Firms are increasingly investing in their own cryptocurrencies and exchange platforms to take advantage of growing demand for a decentralized form of payment. Amidst the fanfare, the countries de-facto central bank, Monetary Authority of Singapore, has urged investors to exercise extreme caution when it comes to investing in the space.
Ducatus is one of the firms in the country that hopes to accelerate the adoption of its newly launched virtual currency, Ducatus. Located just a street away from the Central bank, the firm has set the first-ever café that uses the coin. The café accept bitcoin, Ducatus and other cashless payments for hand brew, coffee, sandwiches and eco-friendly beauty products on offer.
FundYourselfNow is another startup that is looking to venture into the cryptocurrency crowdfunding business. The firm is in the process of setting up a platform that will allow entrepreneurs to raise funds using virtual currencies.
The proposed platform will become the first crowdfunding platform in South-east Asia, according to its founders Jack Ser and Kenneth Tan. The platform aims to lower transaction costs that people have had to contend with on payment services such as Paypal.
The platform will implement a milestone-based funding system where voters can delay or stop milestone payments should an entrepreneur fail to deliver agreed targets.
“With FundYourselfNow, we are re-running the full circle that traditional, Internet-based crowdfunding has come about in 20 years – only this time, we are making the system extremely efficient, credible and integral, as we can now leverage two technologies as the backbone for the platform: the Internet and blockchain,” said Ser.
Singapore’s largest bike operator, oBike, is in the process of rolling out a cryptocurrency dubbed oCoins. According to the firm, people will be able to pay for their rides using the coin as well, as earn while riding. Users will also be able to make online purchases using the coin.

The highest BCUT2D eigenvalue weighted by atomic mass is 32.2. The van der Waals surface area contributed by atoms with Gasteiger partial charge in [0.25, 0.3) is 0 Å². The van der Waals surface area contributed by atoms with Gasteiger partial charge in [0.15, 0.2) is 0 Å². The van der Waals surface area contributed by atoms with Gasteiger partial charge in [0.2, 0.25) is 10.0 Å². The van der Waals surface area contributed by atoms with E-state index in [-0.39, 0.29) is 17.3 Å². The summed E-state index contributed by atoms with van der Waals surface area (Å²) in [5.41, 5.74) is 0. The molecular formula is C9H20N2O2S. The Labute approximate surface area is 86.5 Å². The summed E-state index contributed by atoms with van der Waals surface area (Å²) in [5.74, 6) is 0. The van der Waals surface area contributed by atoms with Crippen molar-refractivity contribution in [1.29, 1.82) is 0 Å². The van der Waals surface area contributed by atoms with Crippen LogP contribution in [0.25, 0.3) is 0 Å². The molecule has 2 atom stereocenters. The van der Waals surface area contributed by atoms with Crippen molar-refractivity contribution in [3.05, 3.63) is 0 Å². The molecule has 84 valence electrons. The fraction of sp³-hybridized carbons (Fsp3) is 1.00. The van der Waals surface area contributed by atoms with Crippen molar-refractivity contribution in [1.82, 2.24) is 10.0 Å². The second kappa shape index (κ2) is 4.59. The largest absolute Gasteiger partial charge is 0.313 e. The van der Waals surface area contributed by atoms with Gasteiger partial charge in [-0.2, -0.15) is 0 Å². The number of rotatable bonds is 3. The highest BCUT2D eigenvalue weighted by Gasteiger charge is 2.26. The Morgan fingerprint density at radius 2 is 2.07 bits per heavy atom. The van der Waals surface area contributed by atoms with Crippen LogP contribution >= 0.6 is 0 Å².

The firm has partnered with blockchain platform Tron to launch the service in the first quarter of this year.
TenX is another Singapore startup that has ventured into the cryptocurrency business with the launch of a Visa Card, capable of debiting users cryptocurrency wallets. The debit card allowed users to pay for goods in any currency upon instant conversion of digital currency in their wallet into any fiat currency.
The service has since gone offline, in the wake of payment giant Visa ending its support for such services. The company in a statement says it terminated the service because of a violation of terms of service.
The continued uphill climb
Cryptocurrency adoption in Singapore continues to face significant challenges. Banks have in the recent past closed accounts of several accounts that specialize in digital currencies as well as payment services. More than 10 companies have seen their operations shut down, by banks, with no reason given for the same.
The standoff underscores the challenges that cryptocurrency firms continue to face as the sector remains under scrutiny around the world.
The Monetary Authority on its part says it does not intercede on decisions made by banks with regards to cryptocurrencies. According to the regulator, banks can establish suitable procedures and controls for controlling customer transactions, preventing money laundering as well as the financing of terrorism.
Singapore still needs to position itself as a financial hub in the region by walking a fine line in encouraging technological innovation and reducing financial risk.